Four Former Call Girls Testify at Palfrey Trial
Wednesday, April 9, 2008
Four self-described former call girls testified in federal court yesterday that Deborah Jeane Palfrey ran her D.C. escort service as a front for upscale prostitution, dispatching young, tastefully dressed women to homes and hotels in the Washington area for $250-an-hour sex with male clients.
Clearly none of the women relished reliving an unsavory past on the witness stand in U.S. District Court, all of them having given up moonlighting as illicit escorts several years ago. Their pained expressions, slumped shoulders and often halting, whispered, euphemistic accounts of what they did for money suggested they would rather have been almost anywhere else.
Two acknowledged longtime clients of Palfrey's now-defunct business -- both lawyers, one of whom started using the service as a law student at Yale University in 1994 -- also appeared less than enthusiastic to be on the witness stand, forced to state for the record their names, ages, places of residence and how many times they paid for sex with Palfrey's well-mannered, college-educated escorts.
How many? Dozens of times, each man said.
"May I go now?" lawyer Paul Huang, 44, of Rockville, said after Palfrey's attorney finished questioning him. Huang wiped his brow. "I have to run seven miles tonight. Run off some of the stress."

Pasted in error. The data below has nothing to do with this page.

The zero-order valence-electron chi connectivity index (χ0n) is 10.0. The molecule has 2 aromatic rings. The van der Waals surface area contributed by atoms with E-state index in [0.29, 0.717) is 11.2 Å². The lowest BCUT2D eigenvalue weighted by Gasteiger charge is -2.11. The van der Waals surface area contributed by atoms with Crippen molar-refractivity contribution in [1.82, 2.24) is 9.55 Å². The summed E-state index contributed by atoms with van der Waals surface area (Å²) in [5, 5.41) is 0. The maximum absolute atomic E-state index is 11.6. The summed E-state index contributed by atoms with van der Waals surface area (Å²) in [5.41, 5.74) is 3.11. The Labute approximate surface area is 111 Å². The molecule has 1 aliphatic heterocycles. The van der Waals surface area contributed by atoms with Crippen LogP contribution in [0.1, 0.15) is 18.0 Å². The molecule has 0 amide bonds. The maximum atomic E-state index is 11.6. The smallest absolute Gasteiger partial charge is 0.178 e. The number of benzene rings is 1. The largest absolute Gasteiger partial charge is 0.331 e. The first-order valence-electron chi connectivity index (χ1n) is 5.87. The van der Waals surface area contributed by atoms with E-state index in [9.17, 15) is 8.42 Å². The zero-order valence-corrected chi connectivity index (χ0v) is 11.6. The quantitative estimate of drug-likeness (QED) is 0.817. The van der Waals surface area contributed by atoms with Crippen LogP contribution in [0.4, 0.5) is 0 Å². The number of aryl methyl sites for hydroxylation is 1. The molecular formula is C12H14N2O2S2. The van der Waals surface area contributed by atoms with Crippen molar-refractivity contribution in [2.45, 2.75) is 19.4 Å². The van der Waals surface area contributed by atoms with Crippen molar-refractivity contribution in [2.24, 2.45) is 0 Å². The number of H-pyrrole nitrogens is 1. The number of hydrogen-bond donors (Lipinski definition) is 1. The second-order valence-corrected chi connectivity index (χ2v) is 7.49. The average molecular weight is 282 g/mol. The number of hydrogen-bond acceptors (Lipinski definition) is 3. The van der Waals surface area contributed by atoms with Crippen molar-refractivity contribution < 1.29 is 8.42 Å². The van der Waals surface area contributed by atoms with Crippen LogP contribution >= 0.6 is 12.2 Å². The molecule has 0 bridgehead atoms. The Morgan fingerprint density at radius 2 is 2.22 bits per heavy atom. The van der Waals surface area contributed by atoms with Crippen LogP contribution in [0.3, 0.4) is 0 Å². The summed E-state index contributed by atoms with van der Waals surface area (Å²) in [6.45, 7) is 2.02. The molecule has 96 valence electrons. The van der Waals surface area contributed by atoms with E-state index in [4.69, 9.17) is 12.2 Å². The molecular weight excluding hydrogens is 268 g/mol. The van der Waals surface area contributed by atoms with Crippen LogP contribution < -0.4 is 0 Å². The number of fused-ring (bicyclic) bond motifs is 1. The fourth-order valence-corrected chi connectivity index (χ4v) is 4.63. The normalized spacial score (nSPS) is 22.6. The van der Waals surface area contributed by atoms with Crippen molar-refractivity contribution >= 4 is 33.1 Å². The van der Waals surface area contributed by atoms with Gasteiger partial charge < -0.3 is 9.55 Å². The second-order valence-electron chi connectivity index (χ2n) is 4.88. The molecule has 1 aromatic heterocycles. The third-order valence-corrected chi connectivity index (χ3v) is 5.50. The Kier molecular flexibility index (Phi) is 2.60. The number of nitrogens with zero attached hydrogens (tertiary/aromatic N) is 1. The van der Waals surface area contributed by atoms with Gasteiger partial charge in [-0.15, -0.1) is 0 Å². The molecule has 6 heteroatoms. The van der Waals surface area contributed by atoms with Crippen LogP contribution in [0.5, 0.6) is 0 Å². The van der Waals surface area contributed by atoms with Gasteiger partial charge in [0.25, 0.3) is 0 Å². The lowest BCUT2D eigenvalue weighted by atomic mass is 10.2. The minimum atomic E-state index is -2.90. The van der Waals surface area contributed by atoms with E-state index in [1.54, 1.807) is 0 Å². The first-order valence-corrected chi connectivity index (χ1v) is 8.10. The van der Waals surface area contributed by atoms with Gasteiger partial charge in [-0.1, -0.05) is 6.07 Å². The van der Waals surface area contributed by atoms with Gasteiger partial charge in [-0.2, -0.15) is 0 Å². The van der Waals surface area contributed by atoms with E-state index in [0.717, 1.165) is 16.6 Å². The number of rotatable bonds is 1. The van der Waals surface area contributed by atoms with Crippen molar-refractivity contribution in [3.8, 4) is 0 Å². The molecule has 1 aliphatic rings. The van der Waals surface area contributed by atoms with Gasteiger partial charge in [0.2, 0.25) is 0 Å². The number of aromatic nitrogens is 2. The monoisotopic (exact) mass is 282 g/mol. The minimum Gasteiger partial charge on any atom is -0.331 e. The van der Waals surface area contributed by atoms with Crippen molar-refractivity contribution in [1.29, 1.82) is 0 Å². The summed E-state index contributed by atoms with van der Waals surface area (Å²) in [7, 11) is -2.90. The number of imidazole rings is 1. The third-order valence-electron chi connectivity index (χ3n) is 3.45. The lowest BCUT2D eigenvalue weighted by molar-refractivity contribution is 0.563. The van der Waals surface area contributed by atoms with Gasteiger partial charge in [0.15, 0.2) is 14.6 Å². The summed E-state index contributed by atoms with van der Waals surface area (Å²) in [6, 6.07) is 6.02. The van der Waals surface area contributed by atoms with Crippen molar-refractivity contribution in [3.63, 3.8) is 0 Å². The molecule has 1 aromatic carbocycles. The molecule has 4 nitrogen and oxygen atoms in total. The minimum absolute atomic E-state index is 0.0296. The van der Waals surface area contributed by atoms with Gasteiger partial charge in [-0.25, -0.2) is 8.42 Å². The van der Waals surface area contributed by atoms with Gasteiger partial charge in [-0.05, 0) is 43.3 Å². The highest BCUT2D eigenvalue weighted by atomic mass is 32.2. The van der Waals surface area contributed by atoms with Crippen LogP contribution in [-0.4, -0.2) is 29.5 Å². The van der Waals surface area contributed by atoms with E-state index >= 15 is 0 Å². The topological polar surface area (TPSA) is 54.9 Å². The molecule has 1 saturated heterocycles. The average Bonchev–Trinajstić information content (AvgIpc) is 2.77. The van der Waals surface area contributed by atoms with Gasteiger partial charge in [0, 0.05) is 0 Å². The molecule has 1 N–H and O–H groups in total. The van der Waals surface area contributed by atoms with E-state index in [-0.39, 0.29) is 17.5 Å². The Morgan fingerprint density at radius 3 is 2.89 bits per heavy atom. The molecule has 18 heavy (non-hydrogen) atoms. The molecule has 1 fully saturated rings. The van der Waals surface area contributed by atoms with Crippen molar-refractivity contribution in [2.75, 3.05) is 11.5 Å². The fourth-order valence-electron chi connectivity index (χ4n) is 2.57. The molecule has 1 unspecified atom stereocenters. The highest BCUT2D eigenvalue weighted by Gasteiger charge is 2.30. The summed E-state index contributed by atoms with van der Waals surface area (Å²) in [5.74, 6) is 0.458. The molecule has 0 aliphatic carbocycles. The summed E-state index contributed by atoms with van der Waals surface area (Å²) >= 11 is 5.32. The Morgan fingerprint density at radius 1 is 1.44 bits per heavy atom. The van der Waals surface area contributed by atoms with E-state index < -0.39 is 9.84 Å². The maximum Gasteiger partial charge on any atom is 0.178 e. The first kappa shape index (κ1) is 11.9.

Like the women, Huang and Yale graduate Christopher Sorrow, 35, of Arlington were compelled to testify under grants of immunity that prevented them from remaining silent under the Fifth Amendment right against self-incrimination. Like Sorrow, Huang later hustled away from the courthouse with a coat over his head, a paralegal from the U.S. attorney's office shielding him from television cameras with a black umbrella.
Whether some of the escorts employed by Palfrey from 1993 to 2006 performed sex acts with clients for money is not in dispute. At issue in the trial is whether Palfrey, 52, who ran the business from her home in Northern California, was aware of the prostitution. She says the sex went on without her knowledge, that the dozens of women who worked for her "high-end erotic fantasy service" were supposed to engage only in legal, "quasi-sexual" game-playing.
Palfrey, who created a public fuss after her indictment last year when she threatened to expose her clients by revealing her telephone records, is charged with racketeering, money laundering and using the mail for illegal purposes.
If yesterday's parade of red-faced witnesses was not enough, more testimony unsuitable for the family hour could come soon from men with higher profiles than the two suburban lawyers.
Palfrey's witness list includes Sen. David Vitter (R-La.), who apologized to constituents for "a very serious sin in my past" after his name surfaced in the case in July, though he did not say what sin he had committed. Also on Palfrey's list is Randall L. Tobias, a former deputy secretary of state who resigned last April after acknowledging to ABC News that he used the service for massages.
The prosecution's list includes Harlan K. Ullman, an associate with the Center for Strategic and International Studies who developed the military doctrine that he called "shock and awe." Ullman has declined to comment on the case.
It's uncertain, though, whether any of the three will be called to testify.